I admit that while I value and reap the benefits of democracy on a daily basis, I have not done enough to promote it. I respect life and with the world seemingly becoming crazier by the day, it is about time I became more engaged in making it a better place to live.

It is abundantly clear that those in power do not always serve the best interests of their people, with some going as far as to deprive them of such basic rights as the freedom to choose how they are to live their basic lives. With history providing us with so much to learn from, this is not acceptable today, nor will it ever be. I live to the see the day when unjust oppression is nothing more than a distant memory, a day that I helped create.

  • What does a people-based democracy mean to you?
Kwame Owusu:

An important element of democracy is having each person play the deciding role in the governance of society. And in order to craft a well-functioning democratic society, there must be a sharing of mutual tasks for the orderliness and welfare of the collective, as well as for personal interdependence.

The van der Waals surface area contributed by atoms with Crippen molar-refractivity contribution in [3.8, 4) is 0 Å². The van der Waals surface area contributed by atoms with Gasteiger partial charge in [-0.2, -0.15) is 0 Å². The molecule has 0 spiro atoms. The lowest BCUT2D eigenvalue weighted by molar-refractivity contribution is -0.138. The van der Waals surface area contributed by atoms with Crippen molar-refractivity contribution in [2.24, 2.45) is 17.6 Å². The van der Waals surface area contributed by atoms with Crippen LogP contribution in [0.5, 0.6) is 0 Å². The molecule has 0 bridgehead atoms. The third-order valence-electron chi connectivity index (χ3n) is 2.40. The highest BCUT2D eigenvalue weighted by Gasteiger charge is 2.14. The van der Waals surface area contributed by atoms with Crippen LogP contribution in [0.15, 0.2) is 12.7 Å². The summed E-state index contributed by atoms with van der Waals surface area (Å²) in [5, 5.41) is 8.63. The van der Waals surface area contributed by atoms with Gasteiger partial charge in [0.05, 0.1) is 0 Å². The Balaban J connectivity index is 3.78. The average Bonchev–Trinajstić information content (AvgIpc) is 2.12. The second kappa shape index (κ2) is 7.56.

The legal construction we know as the corporation is not a person and doesn’t understand this key facet. It lacks conscience and empathy. With only one thing on its mind—money!—it has demonstrated time and time again a lack of respect for human dignity, often deceiving and destroying its way to more wealth. It then uses its billions to lobby [buy] the supposedly democratically-elected governments, insuring that its interests are first met and, thus, relegating the needs of citizens to the back burner. Under this system, how much say does each person have in the way they are governed? Not as much as we have been led to believe.

I believe that in a people-based democracy, the influence of corporations, or any other entity for that matter, on the government should not be so strong as to be detrimental to the well-being of society. So long as they are able to exercise their power in such a manner, true democracy is not possible. Nothing should ever get in the way of the collective demand of the people.

We would like to hear from you; share your perspective on Kwame's thoughts below via the 'ADD and SEE Comments' link.

Related:

FDA 'What do you think?' Series on Reform of the Canadian Federal Government 



Sunday, August 18, 2013

Surveillance and the U.S.A. Patriot Act